I also felt the need to revamp the “interested-in-reading-soon” shelves as they were so crowded that things were getting out of hand and I really couldn’t see what was what. So now the big shelf looks like this:


There is a *lot* of poetry on those shelves, which I’m not likely to get to soon, plus a lot of Russians. We shall see…

There’s also a small shelf area with potential reads which looks like this:


More poetry in the form of Edith Sitwell (and I have a lovely big biography of her that Liz kindly sent me on the other shelf). The Beverley is calling as I haven’t read any of his books for a while. Decisions, decisions…

Comfy reading – a pair of Beverleys!


Typically enough, having a week off for half term in February was a good time for my system to decide it would collapse, and I spent most of the break wrestling with the worst head-cold I’d had for a while! So the only kind of reading I could manage was going to be something comfy, and I decided it was time for a little more of the wonderful Beverley Nichols and his gardening books! (This was well before the reading crisis set in, btw).

My lovely friend J had presented me with a signed first edition of “A Thatched Roof” for my birthday last year; however, as that’s the second of the “Allways” trilogy, I felt quite justified in sending off for a copy of the first (not a first edition and not signed, but nevertheless very much a matching copy). Both books turned out to be an absolute delight, which was just what I needed! 🙂

2 beverleys

“Down the Garden Path” was Beverley’s first gardening book, published in 1932. Having purchased a Tudor thatched cottage and grounds in a small village in the middle of the English countryside. He has happy memories of visiting it before, with its beautiful gardens – but on arrival at the cottage he’s in for a shock, as the previous tenants have spoiled the inside and the gardens have gone to rack and ruin. The book is the story of the remaking of the gardens; Beverley’s falling out and putting up with the local neighbours and busybodies; Beverley learning to be a gardener and grow things; Beverley planting a wood; and so on!

Needless to say, the book is a delight (but then I would think that about everything Beverley writes!) Yes, he’s a snob; yes, there are some dated attitudes; but what a funny writer he is, and his enthusiasm for his cottage and garden is infectious. Of course, one of the joys of reading Nichols is his occasional bursts of misanthropy, and here they’re rather wonderful – for example, his description of one of the local ladies in the village is just priceless:

I will call my next garden acquaintance Undine Wilkins, because it is the sort of bastard name she ought to have had… a sickly aestheticism grafted on to a plebeian stock. Because she is very thick-skinned, she will not recognize herself, and I should not greatly care if she did, for she is rich, thoroughly self-satisfied, and now lives in the colonies.

Undine wends her way in and out of the story, as does Mrs. M, another local lady with an immaculate garden who Beverley, despite his protestations, actually does manage to get along with! So he gradually develops the garden (beautifully illustrated on the end papers by Rex Whistler) and different parts develop in an almost organic way – like, for example, when the digging of a pond creates a mound that just has to be made into a rock garden:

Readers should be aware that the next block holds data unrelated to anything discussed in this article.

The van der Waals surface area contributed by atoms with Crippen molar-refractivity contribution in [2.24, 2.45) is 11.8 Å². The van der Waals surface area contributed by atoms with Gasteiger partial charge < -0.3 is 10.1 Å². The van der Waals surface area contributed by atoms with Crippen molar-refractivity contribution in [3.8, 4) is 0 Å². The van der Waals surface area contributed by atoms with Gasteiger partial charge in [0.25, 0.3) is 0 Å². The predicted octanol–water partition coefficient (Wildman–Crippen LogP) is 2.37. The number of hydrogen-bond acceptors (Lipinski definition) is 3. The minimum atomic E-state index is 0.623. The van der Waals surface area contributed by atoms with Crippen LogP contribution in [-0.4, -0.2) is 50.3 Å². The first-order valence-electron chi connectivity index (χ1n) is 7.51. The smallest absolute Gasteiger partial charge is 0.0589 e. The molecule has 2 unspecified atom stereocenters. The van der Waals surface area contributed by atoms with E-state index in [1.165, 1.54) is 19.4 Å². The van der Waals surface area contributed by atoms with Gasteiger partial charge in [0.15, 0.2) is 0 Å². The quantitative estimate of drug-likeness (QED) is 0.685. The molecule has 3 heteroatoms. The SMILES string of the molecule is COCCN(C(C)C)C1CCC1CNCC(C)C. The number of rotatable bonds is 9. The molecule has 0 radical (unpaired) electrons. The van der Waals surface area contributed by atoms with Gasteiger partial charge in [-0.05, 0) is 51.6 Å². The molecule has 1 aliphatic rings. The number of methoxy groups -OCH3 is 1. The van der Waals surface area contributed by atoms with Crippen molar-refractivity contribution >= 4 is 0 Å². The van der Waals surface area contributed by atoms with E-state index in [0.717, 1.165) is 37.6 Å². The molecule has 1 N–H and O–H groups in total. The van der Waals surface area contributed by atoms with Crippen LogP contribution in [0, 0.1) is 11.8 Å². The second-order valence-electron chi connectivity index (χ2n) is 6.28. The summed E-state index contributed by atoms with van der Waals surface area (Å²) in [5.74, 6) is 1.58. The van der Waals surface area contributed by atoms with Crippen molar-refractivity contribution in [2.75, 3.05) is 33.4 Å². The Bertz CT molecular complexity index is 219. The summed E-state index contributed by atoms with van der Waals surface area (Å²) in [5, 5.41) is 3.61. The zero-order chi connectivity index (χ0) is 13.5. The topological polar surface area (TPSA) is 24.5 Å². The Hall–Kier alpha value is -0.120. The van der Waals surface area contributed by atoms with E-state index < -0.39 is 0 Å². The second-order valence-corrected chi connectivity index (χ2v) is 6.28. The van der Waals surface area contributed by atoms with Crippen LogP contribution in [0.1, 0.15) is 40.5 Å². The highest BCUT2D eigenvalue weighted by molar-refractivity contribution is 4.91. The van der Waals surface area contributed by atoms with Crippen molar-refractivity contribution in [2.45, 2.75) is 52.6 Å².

I have not a ‘rock garden mind’. Until quite recently I associated rock gardens with the horrors of the English Riviera… visualized them as gaunt, damp rubbish heaps on Southern promenades, over which there brooded a few diseased palms, while in front of them, passed an endless procession of nursemaids, wheeling perambulators in which revolting infants glowered and spat.

There there is the wood. Another burst of spleen explains why the wood came into being, and there are some wonderfully funny scenes of trees arriving and being planted.

It was a question of seeking shelter. I wanted somewhere to hide in. Things looked so dreadful everywhere. Whenever I opened the paper I saw that my pitiful little holdings in various industrial shares had slid still further down the slope. Everything seemed to be cracking up. England was unutterably weary, America was in the throes of a nervous breakdown, Germany had consumption, Italy was suffering from delusions of grandeur, Spain was about to be sick, Russia had delirium tremens, and France had an acute attack of hysteria following indigestion. The world seemed vulgar, irrational and dangerous. And so I said to myself, selfishly, ‘I will make my wood, and hide while there is yet time.’

And his description of how to visit a nursery is a scream:

If you have one or two excellent dry martinis, well iced, your visit will be far more satisfactory, not only to yourself but to the proprietor of the nursery. For you will leap from your car, see a divine splash of pink in a far corner, hail the attendant with the cleanest face, and cry: ‘I must have a dozen of those!’ And then you will dance off down the nearest path, always followed by the clean attendant, and you will swerve, instinctively,. towards the lovely coloured gracious things and you will order them without stint. The after effects are terrible, of course, but it pays.